This afternoon, the University of Arkansas hired John L. Smith to a one-year contract as interim head coach of the Razorback football program. He will replace Bobby Petrino, the former head coach who was fired in disgrace on April 10, 2012.
Coach Smith was on Petrino's staff for three years at Arkansas, coaching special teams, but departed this past December 2011 to take the head coaching position at FCS school Weber State, his alma mater. He also coached with Petrino at Michigan State, Louisville and Utah State.
What does this mean for Arkansas Razorbacks football?
What does Coach Smith bring to the table?
Does Coach Smith have a shot of becoming the permanent head coach after the 2012 season?
Let's analyze the implications of Coach Smith's hiring.
Let's face it: The firing of Bobby Petrino was sudden and shook the football program down to it's core. Whenever someone of Petrino's stature departs without any warning whatsoever, it is crucial that the athletic director make the right choice to replace him, and Jeff Long may have made a very smart move.
Coach Smith may not be Arkansas' first choice, and remember that his contract is only for one year with an "interim" tag to his title. This gives A.D. Long two important options: He can search for the right candidate during this transition period, and/or he can determine if Coach Smith is the right person to be the permanent head coach.
Furthermore, Coach Smith is very familiar with the program. He has only been gone since December, and he knows the players and system quite well. He will surely allow the coaching staff a wide berth when it comes to practices, preparations for and performance on game days.
Purportedly, Coach Smith prefers the comfort and luxury of automobiles and stays away from motorcycles. Thank the Lord above because in Fayetteville, riding Hogs can get you in to serious trouble in more ways than one.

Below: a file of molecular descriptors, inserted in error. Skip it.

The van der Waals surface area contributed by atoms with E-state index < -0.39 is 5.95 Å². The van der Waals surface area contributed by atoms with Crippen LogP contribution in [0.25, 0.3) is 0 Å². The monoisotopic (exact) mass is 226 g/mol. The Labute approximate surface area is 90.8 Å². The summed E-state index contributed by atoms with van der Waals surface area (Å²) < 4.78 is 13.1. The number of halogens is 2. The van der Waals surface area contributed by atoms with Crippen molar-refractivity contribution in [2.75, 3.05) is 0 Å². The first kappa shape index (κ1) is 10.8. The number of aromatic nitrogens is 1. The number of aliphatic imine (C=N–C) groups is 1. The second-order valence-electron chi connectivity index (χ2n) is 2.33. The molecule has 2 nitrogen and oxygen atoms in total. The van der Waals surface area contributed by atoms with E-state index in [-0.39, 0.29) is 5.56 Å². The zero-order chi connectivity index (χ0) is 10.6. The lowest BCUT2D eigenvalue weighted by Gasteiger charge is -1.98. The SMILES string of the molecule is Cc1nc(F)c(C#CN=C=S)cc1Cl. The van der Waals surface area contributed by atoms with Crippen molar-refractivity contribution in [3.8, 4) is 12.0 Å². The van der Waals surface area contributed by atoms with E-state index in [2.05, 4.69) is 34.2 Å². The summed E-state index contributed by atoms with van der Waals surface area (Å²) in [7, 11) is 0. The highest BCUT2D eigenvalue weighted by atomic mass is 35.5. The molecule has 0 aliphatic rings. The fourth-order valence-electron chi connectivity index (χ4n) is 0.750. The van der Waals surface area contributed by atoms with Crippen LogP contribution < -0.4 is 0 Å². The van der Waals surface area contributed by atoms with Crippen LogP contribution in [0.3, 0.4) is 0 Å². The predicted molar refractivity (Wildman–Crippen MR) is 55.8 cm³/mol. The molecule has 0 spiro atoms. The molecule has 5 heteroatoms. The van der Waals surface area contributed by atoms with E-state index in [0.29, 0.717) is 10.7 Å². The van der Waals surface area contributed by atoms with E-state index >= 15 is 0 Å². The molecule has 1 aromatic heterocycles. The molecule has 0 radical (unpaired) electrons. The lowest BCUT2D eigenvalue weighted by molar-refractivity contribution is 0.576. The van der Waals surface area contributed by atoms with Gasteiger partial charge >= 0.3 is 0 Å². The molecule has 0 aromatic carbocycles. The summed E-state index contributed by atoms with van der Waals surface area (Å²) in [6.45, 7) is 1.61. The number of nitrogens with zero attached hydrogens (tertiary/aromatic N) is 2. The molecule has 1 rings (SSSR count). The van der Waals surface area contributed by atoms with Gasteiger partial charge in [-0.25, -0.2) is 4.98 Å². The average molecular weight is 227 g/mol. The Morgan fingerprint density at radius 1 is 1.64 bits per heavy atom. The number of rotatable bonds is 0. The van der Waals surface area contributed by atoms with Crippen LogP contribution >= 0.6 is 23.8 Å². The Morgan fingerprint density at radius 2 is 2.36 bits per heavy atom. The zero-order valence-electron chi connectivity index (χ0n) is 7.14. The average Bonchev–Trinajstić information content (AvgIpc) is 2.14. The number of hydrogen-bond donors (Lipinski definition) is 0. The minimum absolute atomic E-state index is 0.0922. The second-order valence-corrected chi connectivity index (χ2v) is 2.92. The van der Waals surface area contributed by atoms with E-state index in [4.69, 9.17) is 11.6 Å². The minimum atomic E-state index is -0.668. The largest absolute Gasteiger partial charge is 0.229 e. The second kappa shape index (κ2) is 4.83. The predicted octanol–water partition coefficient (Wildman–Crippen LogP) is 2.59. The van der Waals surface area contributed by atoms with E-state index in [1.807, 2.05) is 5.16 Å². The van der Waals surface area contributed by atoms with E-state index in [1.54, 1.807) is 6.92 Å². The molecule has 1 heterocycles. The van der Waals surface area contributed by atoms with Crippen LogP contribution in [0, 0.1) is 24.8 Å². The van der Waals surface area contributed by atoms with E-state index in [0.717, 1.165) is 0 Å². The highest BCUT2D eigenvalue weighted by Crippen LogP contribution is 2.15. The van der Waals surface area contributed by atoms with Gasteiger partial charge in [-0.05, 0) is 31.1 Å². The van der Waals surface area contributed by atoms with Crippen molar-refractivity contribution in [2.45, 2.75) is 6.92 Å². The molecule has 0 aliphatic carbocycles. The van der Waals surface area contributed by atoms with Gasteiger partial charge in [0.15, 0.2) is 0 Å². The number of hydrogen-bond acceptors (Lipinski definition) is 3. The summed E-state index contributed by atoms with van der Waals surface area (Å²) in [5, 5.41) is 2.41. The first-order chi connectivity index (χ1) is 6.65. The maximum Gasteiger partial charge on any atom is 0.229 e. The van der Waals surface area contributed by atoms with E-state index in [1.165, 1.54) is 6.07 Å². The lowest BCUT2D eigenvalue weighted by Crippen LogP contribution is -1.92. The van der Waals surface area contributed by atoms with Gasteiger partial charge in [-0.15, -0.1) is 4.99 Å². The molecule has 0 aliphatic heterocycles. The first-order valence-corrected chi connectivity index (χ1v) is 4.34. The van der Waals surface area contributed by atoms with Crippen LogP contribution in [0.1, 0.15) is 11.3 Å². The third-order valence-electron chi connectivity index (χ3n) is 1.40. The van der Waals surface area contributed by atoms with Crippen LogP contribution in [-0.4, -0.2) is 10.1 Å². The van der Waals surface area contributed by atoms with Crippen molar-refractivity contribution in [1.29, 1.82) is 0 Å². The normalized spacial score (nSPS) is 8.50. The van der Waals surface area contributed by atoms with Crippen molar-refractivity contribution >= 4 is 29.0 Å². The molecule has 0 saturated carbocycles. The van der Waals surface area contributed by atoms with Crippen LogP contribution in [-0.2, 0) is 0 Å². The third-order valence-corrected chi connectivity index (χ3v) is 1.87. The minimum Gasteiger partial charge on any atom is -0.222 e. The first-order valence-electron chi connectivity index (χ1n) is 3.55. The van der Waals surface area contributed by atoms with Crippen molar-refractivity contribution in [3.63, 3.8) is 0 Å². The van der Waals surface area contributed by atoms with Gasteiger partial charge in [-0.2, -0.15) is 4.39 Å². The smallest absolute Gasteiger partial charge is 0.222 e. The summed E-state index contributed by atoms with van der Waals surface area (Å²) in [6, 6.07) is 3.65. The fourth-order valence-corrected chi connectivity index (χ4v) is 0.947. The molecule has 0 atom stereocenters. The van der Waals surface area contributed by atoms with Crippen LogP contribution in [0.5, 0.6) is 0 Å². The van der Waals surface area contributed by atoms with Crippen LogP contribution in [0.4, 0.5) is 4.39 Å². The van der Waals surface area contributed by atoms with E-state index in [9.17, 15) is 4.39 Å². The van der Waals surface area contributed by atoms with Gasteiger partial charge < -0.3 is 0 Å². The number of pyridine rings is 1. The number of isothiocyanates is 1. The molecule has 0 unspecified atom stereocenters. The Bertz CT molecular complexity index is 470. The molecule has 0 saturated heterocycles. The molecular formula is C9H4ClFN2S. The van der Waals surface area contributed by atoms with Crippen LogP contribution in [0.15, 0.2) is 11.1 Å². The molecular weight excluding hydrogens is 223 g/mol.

The last thing the Arkansas Razorback coaching staff needed after losing head coach Bobby Petrino was a player revolt. Hiring Coach Smith should prevent that from happening. Mind you, we are not talking about an uprising, but too much change in such a short period of time could cause current players to shut down mentally.
Coach Smith knows most of the players on the team, and having coached special teams for three years he knows the younger players that fought for playing time. He was well-liked, and this should ease tensions that may have been growing in the locker room.
No one can ever say that Coach Smith isn't an emotional coach. Take a look at the video above; he calls it like he sees it.
The team already knows Coach Smith, and respect is something that is sorely needed right now in Fayetteville. After the Petrino debacle, a little emotion and respect for the head coach isn't a bad thing right now.
Coach Smith has experience as a head coach:
- Idaho (1989-94)
- Utah State (1995-97)
- Louisville (1998-2002)
- Michigan State (2003-06)
- Weber State (2011-12)
Obviously, the Weber State gig was brief and without Smith coaching one snap of football, but he did help rebuild Louisville and led the Spartans to a 23-26 record before getting the axe in East Lansing.
His overall coaching record is 132-86 (.606), and he was named Big Ten Coach of the Year in 2003.
Coach Smith may be the perfect solution to the Razorbacks' dilemma in 2012. However, after the 2012 season is yet to be seen; stay tuned.